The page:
5-New-California-Employment-Laws-for-2017-1.jpg (2149×1159)The laws which govern employment in California are complex and constantly changing, a fact that represents a significant challenge for human resource professionals and workers in the golden state.  According to the California Chamber of Congress, the legal requirements regarding issues ranging from sexual harassment to worker’s compensation to whistle blowing and employment discrimination “can be difficult for employers large and small to navigate.”

The California Chamber and similar organizations offer online resources to help employees unravel some of the thornier issues surrounding California labor law, but even those resources can be a challenge to use.  Adding to the challenge, the state passes new laws every year.  It’s important for workers and HR managers to stay on top of these changes in the law, since they will potentially affect their salary, the benefits they receive and issues which impact hiring and firing decisions.

Here are 5 new California employment laws of 2017:

  1. Minimum wage:  California has enacted a schedule of minimum wage increases through 2022, at which time all employers with 26 or more employees must pay at least $15 an hour.  This year, the minimum wage increases from $10 to $10.50 for such employees.  It then increases to $11 in 2018, and by $1 additional each year until 2022.  The minimum wage reaches $15 an hour for employers with 25 or fewer employees in 2023.  Some cities have accelerated these increases.  For example, San Diego minimum wage workers will be paid $11.50 this year, and in Los Angeles, the minimum wage increases to $12 on July 1 of this year.
  2. Wage discrimination:  existing California law requires that employers pay men and women at the same rate for similar work in the same establishment and requiring similar skills and responsibilities.  The new law adds that employers can’t justify a different rate of pay based on a worker’s salary history.  For example, if a man and a woman are hired at the same time to perform the same job, an employer can’t pay the woman less because she was paid less in her previous job.  Another addition to the wage discrimination law prohibits employers from paying an employee less based on race or ethnicity.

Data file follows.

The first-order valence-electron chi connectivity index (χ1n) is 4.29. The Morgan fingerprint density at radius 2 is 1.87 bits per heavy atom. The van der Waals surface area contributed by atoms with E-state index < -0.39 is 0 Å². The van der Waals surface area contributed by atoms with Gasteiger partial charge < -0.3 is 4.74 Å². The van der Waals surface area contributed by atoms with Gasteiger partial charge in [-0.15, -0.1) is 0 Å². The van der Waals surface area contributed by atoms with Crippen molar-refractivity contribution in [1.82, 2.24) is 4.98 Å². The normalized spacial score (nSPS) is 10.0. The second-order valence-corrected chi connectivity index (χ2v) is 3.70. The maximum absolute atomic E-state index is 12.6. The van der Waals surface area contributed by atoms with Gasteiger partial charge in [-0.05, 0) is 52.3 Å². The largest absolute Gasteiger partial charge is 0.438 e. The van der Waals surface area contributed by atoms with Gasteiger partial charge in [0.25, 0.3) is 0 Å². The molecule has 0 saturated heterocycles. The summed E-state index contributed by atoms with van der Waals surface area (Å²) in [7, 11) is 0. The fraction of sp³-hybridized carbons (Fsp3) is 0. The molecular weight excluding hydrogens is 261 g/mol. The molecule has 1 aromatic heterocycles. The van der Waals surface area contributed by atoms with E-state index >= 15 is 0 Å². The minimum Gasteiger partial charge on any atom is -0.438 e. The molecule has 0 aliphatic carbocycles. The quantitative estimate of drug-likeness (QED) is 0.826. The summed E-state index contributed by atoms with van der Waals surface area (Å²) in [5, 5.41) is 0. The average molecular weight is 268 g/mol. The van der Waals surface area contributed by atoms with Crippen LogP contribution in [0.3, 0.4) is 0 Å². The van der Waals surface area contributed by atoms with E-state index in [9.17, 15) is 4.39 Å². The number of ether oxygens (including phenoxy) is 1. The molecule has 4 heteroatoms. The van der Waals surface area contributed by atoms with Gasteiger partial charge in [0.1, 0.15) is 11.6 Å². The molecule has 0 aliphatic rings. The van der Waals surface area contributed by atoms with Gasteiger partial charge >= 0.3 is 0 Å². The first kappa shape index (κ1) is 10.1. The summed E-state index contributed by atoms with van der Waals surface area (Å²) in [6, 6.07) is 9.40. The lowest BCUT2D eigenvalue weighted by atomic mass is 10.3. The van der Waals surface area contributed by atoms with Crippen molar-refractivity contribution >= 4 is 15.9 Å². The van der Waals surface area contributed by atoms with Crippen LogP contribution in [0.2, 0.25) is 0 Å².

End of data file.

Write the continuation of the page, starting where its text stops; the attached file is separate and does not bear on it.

3. Legalization of recreational marijuana use:  on November 8, Californians voted in favor of Proposition 64 (57% to 43%), which legalized the use of recreational marijuana throughout the state.  The new law, however, does not change an employer’s right to prohibit marijuana use in the workplace or on company property.
  4. Juvenile convictions:  employers can no longer ask job candidates about any juvenile convictions, arrests or detentions, and cannot consider such convictions in hiring decisions.  The new law took effect on January 1, 2017.
  5. Protections for immigrants:  essentially, the new law limits an employer’s right to verify an employee’s immigration status.  For example, employers are not permitted to ask for more documentation that federal law requires.  The law also prohibits employers from reinvestigating “an incumbent employee’s authorization to work using an unfair immigration-related practice.”  Violations of the new law could prove costly:  under the new law, workers who file a successful complaint with the Division of Labor Standards Enforcement can recover $10,000 from their employer.


California employment laws are difficult to understand and change from one year to the next.  If you feel your rights have been violated and plan to take action, your best bet is to consult an attorney with deep and wide-ranging experience in employment law.

Aiman-Smith & Marcy is a highly-successful, boutique law firm with specific experience in practice areas including consumer fraud, employment and class action suits, and an unwavering commitment to protecting the rights of employees and holding employers to account. To learn more about your rights, or to discuss your case with a lawyer, contact us today.

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